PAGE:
of unicorns and other myths

How do archeologists pick up one piece of pottery, sculpture, bone or metal and build such a complicated backstory? I concede there is added input from genetics and linguistics now. Nevertheless, I’m skeptical of some of their conclusions. I’m reading Early Indians by Tony Joseph right now. Though it is an interesting and informative book, there are instances where I simply can’t accept his explanations.

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Why is this a unicorn and not the left profile of a bull or auroch with his horns perfectly aligned? The thing in front of him has to be a sort of feedbag or trough with food in it. Why on earth would anyone place a scorching hot brazier near his delicate dewlap! And if this is supposed to be a unicorn as he says, it makes even less sense. Unicorns in mythology were shy and bolted from humans; they were never domesticated or kept in mangers; they had a single long, ramrod-straight, horn that was twisted like liquorice candy. Maybe a species of Oryx – whose horns were aligned and appeared like a single horn – was mistaken for a rare animal and given a new name.

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(Photo by Sandeep Vatsa)

Below is a seal from Mohenjo-daro. They say it depicts a horned deity under a peepul tree, a worshipper kneeling before her, a ram behind the worshipper, a fish behind the ram, and seven figures standing in a line below all of them. Maybe this frieze is not about a deity at all, maybe this is just art made by the Michelangelo of that place and time.

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What if the images represent constellations? There’s Taurus (the Bull, figure with horns), Aries (the Ram) and Pisces (the Fish) lined up exactly in the order in which they appear in the night sky. The seven figures below are the seven big stars of Orion. I thought they might be Pleiades, the Seven Sisters, but the position is wrong. Besides, the seven demure damsels wouldn’t be chiseled out to look like tough men standing stiffly in a straight line.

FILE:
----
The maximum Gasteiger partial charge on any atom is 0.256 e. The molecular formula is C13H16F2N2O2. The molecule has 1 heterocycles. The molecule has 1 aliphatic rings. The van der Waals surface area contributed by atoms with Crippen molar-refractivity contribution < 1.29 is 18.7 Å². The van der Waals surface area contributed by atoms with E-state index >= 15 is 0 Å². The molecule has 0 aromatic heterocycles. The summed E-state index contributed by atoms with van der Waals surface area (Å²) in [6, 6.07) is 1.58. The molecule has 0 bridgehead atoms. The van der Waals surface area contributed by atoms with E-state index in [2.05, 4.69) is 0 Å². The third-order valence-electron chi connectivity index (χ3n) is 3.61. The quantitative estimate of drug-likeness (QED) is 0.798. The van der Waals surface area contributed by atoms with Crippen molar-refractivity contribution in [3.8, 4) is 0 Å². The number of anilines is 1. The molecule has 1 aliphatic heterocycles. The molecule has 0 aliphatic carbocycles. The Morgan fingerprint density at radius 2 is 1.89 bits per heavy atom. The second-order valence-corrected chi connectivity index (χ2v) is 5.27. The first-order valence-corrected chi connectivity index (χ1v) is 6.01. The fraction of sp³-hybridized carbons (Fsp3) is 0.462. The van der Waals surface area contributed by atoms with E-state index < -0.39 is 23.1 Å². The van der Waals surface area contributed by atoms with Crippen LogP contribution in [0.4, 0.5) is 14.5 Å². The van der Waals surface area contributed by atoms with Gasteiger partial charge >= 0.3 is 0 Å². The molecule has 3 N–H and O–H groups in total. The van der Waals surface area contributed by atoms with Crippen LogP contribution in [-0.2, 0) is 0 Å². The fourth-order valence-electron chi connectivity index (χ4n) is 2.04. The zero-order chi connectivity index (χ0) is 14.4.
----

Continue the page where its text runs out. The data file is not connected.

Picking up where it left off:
The ‘worshipper’ could be Aldebaran, which literally means ‘the follower’ and is in the constellation of Taurus, but that would be carrying my yarn too far.

If I had to name the tapir-like squiggle below the Fish, I might say it’s Cetus, the sea-monster slain by Perseus in Greek mythology, judging by its position.

Seals with this design could be replicas of a record made by an amateur astronomer from his observation of the night sky. In which case, it is Science, not Art or Religion.

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Anyway, why are we so certain that the Indus Valley people were steeped in Religion? Weren’t they busy farming, cooking, cleaning, weaving and stitching together garments out of grass or cotton or whatever, raising kids and commuting to work and back from their fields, just as we are? What we think is their religion might’ve been their literature (their script not having been deciphered yet) or their social life, the temple serving primarily as a community centre, with pooja a small part of it, the way saying grace – which is an extant but unobserved ritual in most religions now – is only one small part of a family’s meal.